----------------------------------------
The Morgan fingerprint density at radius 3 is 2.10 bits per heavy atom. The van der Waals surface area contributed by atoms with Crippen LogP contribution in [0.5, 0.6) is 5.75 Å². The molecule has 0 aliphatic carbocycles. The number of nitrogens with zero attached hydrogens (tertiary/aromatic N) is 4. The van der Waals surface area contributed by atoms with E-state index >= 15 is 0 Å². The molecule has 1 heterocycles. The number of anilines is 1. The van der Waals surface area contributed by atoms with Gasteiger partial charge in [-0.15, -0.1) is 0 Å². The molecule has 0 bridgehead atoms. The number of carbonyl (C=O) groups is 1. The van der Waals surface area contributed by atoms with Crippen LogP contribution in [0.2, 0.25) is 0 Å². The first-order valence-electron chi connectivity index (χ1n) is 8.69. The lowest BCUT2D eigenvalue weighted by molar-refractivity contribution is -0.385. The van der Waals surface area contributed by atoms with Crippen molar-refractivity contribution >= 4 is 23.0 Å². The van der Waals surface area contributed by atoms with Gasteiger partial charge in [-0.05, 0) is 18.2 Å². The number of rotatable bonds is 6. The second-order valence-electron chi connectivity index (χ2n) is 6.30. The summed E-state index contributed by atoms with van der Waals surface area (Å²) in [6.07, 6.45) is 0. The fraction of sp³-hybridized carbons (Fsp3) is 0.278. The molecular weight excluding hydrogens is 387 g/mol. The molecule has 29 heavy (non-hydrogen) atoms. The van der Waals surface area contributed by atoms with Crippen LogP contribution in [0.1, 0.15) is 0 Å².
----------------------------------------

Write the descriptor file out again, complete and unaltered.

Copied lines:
The Morgan fingerprint density at radius 3 is 2.10 bits per heavy atom. The van der Waals surface area contributed by atoms with Crippen LogP contribution in [0.5, 0.6) is 5.75 Å². The molecule has 0 aliphatic carbocycles. The number of nitrogens with zero attached hydrogens (tertiary/aromatic N) is 4. The van der Waals surface area contributed by atoms with E-state index >= 15 is 0 Å². The molecule has 1 heterocycles. The number of anilines is 1. The van der Waals surface area contributed by atoms with Gasteiger partial charge in [-0.15, -0.1) is 0 Å². The molecule has 0 bridgehead atoms. The number of carbonyl (C=O) groups is 1. The van der Waals surface area contributed by atoms with Crippen LogP contribution in [0.2, 0.25) is 0 Å². The first-order valence-electron chi connectivity index (χ1n) is 8.69. The lowest BCUT2D eigenvalue weighted by molar-refractivity contribution is -0.385. The van der Waals surface area contributed by atoms with Crippen molar-refractivity contribution >= 4 is 23.0 Å². The van der Waals surface area contributed by atoms with Gasteiger partial charge in [-0.05, 0) is 18.2 Å². The number of rotatable bonds is 6. The second-order valence-electron chi connectivity index (χ2n) is 6.30. The summed E-state index contributed by atoms with van der Waals surface area (Å²) in [6.07, 6.45) is 0. The fraction of sp³-hybridized carbons (Fsp3) is 0.278. The molecular weight excluding hydrogens is 387 g/mol. The molecule has 29 heavy (non-hydrogen) atoms. The van der Waals surface area contributed by atoms with Crippen LogP contribution in [0.1, 0.15) is 0 Å².